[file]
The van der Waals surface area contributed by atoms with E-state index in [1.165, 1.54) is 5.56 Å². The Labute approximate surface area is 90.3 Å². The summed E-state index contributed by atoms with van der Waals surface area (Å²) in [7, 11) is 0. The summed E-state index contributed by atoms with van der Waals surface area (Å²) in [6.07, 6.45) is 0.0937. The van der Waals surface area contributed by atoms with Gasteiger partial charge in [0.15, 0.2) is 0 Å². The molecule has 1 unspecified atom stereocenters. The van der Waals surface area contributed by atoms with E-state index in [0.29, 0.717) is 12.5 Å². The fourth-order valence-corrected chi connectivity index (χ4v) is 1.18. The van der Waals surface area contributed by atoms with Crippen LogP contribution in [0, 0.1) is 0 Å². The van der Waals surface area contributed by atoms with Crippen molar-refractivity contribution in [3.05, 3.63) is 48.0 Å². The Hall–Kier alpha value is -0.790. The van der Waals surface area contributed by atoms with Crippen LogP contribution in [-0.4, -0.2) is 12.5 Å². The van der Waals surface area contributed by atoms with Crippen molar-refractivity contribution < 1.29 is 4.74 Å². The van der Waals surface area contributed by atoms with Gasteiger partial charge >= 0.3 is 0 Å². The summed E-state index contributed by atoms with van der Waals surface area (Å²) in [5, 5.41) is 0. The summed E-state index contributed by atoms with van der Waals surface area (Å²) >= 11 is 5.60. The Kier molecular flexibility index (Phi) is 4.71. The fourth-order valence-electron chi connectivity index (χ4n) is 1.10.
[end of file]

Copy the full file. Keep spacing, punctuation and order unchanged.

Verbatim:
The van der Waals surface area contributed by atoms with E-state index in [1.165, 1.54) is 5.56 Å². The Labute approximate surface area is 90.3 Å². The summed E-state index contributed by atoms with van der Waals surface area (Å²) in [7, 11) is 0. The summed E-state index contributed by atoms with van der Waals surface area (Å²) in [6.07, 6.45) is 0.0937. The van der Waals surface area contributed by atoms with Gasteiger partial charge in [0.15, 0.2) is 0 Å². The molecule has 1 unspecified atom stereocenters. The van der Waals surface area contributed by atoms with E-state index in [0.29, 0.717) is 12.5 Å². The fourth-order valence-corrected chi connectivity index (χ4v) is 1.18. The van der Waals surface area contributed by atoms with Crippen LogP contribution in [0, 0.1) is 0 Å². The van der Waals surface area contributed by atoms with Crippen molar-refractivity contribution in [3.05, 3.63) is 48.0 Å². The Hall–Kier alpha value is -0.790. The van der Waals surface area contributed by atoms with Crippen LogP contribution in [-0.4, -0.2) is 12.5 Å². The van der Waals surface area contributed by atoms with Crippen molar-refractivity contribution < 1.29 is 4.74 Å². The van der Waals surface area contributed by atoms with Gasteiger partial charge >= 0.3 is 0 Å². The summed E-state index contributed by atoms with van der Waals surface area (Å²) in [5, 5.41) is 0. The summed E-state index contributed by atoms with van der Waals surface area (Å²) >= 11 is 5.60. The Kier molecular flexibility index (Phi) is 4.71. The fourth-order valence-electron chi connectivity index (χ4n) is 1.10.